said church in this country and abroad, between 1727 and 1754. Bj 
Rey. A. Reincke. Illustrated with historical annotations by W. C. B., 
pp. 144. Part yii. of the Transactions of the Morayian Historical Society. 
Bethlehem, 1873. 

History, Manners, and Customs of the Indian Nations who once inhabited 
Pennsylyania and the neighboring States. By the Rey. John Heckewel- 
der. New and revised edition, with an introduction and notes, pp. 465. 
Publication Fund of the Historical Society of Pennsylyania. Philadel- 
phia, 1876. 

He was also engaged in writing for this Society, a History 

Rev. William M. Heynoldsy D.D, 107 

of Bethlehem, for which he had been collecting materials 
during the past fifteen years. This was to be followed by a 
History of Northampton County. 

On Saturday afternoon, October 28, his remains were in- 
terred in the old cemetery at Bethlehem. 



Bead by Townsskd Wabd before the Historical Society of Pennsylvaoia 

Nov. 13, 1876. 

Mr. President: Our fellow member, the Rev. William 
Morton Reynolds, D.D., of Oak Park, near Chicago, died 
on Tuesday, the 5th of September, 1876. His illness ex- 
tended through a period of twenty days ; and it was attended 
by intense suffering, which he bore with the patience and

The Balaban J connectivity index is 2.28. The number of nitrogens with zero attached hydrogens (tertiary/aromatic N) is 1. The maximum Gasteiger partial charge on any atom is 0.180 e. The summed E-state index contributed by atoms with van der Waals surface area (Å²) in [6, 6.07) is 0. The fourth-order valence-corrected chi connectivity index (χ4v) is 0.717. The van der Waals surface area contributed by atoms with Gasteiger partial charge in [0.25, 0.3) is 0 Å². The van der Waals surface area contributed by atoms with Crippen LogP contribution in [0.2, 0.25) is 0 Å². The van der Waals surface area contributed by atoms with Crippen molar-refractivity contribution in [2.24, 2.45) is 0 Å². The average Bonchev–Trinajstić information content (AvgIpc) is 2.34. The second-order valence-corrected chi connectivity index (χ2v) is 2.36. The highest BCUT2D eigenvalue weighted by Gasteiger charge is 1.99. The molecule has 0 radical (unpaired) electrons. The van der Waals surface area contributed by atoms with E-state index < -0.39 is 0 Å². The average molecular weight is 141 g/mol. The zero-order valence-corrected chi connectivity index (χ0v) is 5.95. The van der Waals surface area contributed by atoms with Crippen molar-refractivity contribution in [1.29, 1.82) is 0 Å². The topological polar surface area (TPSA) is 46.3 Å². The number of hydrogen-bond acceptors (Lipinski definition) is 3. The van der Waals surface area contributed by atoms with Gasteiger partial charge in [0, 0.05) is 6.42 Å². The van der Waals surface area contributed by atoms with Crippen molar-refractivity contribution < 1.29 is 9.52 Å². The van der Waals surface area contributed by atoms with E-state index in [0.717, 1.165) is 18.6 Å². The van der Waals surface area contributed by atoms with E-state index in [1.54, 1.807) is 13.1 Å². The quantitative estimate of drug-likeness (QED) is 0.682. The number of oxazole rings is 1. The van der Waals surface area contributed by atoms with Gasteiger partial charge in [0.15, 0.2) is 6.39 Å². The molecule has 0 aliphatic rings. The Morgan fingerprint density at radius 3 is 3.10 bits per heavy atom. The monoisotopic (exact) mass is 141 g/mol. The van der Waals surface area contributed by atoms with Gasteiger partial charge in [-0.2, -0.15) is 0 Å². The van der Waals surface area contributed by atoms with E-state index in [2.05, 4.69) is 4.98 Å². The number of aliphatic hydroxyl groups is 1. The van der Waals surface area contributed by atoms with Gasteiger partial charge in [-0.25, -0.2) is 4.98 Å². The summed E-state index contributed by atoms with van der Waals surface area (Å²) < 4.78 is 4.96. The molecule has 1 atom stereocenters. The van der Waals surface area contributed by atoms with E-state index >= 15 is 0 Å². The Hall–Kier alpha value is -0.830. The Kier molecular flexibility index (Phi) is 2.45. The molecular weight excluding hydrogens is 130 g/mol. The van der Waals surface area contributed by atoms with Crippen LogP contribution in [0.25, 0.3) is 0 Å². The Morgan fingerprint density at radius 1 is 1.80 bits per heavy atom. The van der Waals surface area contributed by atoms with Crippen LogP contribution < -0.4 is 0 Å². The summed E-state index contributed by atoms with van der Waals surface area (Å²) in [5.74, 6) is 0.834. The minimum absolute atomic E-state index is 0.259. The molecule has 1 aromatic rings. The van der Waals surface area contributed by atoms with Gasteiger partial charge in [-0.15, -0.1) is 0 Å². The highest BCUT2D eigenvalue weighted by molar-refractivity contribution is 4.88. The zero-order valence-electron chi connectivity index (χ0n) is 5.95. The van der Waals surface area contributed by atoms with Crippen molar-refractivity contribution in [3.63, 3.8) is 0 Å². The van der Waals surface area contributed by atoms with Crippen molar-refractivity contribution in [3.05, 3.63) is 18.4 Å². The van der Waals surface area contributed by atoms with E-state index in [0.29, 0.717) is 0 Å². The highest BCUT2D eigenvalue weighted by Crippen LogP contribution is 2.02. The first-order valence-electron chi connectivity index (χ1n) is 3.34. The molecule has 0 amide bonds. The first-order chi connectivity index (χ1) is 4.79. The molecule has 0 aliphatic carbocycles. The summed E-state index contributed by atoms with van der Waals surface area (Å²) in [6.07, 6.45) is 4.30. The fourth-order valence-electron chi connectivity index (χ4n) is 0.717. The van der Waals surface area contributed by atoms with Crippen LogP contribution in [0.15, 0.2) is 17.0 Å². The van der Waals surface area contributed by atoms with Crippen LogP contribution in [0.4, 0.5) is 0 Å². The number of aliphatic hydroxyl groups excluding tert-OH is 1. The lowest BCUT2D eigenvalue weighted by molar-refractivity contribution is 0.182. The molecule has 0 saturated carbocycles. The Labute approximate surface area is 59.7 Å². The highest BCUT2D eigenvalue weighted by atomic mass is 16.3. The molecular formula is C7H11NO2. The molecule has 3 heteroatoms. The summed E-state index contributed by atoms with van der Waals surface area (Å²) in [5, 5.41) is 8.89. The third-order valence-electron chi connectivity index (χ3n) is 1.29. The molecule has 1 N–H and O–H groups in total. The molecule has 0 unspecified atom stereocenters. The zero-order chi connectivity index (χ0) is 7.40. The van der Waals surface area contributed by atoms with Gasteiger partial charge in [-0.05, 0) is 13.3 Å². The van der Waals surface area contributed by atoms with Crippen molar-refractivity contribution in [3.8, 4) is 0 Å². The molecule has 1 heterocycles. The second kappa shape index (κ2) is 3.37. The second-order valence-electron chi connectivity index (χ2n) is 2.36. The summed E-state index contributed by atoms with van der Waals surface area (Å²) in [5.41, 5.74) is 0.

resignation befitting his faith. 

Dr. Reynolds was born at Little Falls, in Fayette County 
of this State, on the 4th of March, 1812. Regretting that 
I know nothing else of his earlier years, I can only say, that 
when he arrived at manhood, he entered the Lutheran 
ministry, and was the Professor of Latin in Pennsylvania 
College at Gettysburg for about eighteen years, when, in 
1850, he resigned to accept the presidency of Capitol Uni- 
versity at Columbus, Ohio. Subsequently to this he took 
charge of a collegiate institution at AUentown in Pennsyl- 
vania, and afterwards he accepted the presidency of the 
Illinois State University at Springfield. About 1864, he 
left the Lutheran ministry, and entered that of the Pro- 
testant Episcopal Church, and was, at the time of his death, 
the rector of the church at Oak Parks. 

On the 18th of May, 1848, Dr. Reynolds was led to make 
an address on " The Swedish Church in America." It was 
delivered before the Historical Society of the American 
liUtheran Church at Gettysburg, but it was not published